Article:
AS: social interactions, well-being, ambulatory assessment
AN: psychological needs, intensive longitudinal data
FB: self-regulation, instructional quality, ambulatory assessment, intensive longitudinal data

Main featured instrument or technique:
Daily diaries, online questionnaires

“We target what kind of everyday experiences help families and children cope with the pandemic.”

You have applied as a team for our interview series. How closely do you work together, and why?

Typically, we work on separate projects and collaborate on topics within the projects that benefit from each other’s expertise. The PACO project generated a very rich data set – so we joined forces to analyze these data from multiple perspectives.

What was your main research topic in the last 1-2 years before spring 2020?

FB: I studied students’ self-regulation, also in the context of attention-deficit/hyperactivity disorder (ADHD) and how both clinical and classroom-based interventions may help students in overcoming academic underachievement. To this end, I used several methodological approaches, including neurobiological ones like electroencephalography (EEG), as well as virtual reality (VR) classrooms.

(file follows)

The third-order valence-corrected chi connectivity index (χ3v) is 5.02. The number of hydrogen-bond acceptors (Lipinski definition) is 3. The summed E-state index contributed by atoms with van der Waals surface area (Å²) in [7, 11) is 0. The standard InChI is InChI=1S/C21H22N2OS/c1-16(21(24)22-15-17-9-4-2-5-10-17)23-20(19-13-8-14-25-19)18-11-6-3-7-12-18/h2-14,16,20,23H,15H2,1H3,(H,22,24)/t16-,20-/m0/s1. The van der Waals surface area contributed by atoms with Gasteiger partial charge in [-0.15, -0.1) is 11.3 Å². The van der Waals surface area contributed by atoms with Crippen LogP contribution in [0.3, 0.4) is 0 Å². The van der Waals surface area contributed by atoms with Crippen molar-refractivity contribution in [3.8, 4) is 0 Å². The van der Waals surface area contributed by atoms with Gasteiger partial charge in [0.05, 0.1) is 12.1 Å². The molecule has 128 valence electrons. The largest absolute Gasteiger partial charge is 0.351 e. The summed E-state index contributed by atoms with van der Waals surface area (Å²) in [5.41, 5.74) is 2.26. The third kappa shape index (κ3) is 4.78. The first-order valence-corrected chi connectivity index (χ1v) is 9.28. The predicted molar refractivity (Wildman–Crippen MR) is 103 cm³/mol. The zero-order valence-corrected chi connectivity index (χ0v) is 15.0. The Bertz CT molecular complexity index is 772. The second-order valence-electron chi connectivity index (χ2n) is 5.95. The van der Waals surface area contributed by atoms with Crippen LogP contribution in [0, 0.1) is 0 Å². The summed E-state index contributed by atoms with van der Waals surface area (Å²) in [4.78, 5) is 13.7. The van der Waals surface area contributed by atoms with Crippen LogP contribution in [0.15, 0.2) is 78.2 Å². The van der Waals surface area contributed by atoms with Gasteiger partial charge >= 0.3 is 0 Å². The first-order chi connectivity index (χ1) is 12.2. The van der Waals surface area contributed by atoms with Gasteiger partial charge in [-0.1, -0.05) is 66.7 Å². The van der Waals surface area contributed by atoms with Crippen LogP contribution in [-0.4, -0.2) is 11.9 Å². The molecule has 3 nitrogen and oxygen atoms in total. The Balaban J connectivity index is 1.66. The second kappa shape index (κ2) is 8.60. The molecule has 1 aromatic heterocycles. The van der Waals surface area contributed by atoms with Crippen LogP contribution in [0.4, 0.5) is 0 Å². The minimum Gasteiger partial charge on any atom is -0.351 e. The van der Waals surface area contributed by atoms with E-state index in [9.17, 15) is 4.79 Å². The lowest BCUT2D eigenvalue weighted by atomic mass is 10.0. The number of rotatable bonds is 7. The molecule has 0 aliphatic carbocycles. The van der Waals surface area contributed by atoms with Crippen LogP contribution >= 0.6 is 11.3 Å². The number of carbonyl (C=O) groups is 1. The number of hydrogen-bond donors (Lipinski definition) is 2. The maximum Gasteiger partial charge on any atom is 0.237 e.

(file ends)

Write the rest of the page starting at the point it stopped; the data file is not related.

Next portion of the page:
AN: I studied fluctuations and changes in humans’ well-being on various temporal time scales – from within-day, moment-to-moment fluctuations to long-term changes across the human life span. I was particularly interested in the use of ambulatory assessments, a method that allows to capture thoughts and experiences in peoples’ everyday lives.

AS: I studied peer interactions at school and how they are related to children’s well-being, especially in the context of the transition from primary to secondary school. We also used ambulatory assessment in our studies, so children responded to self-report items on research smartphones four times daily across four weeks.

What are the main findings of your work on COVID; and did the results surprise you?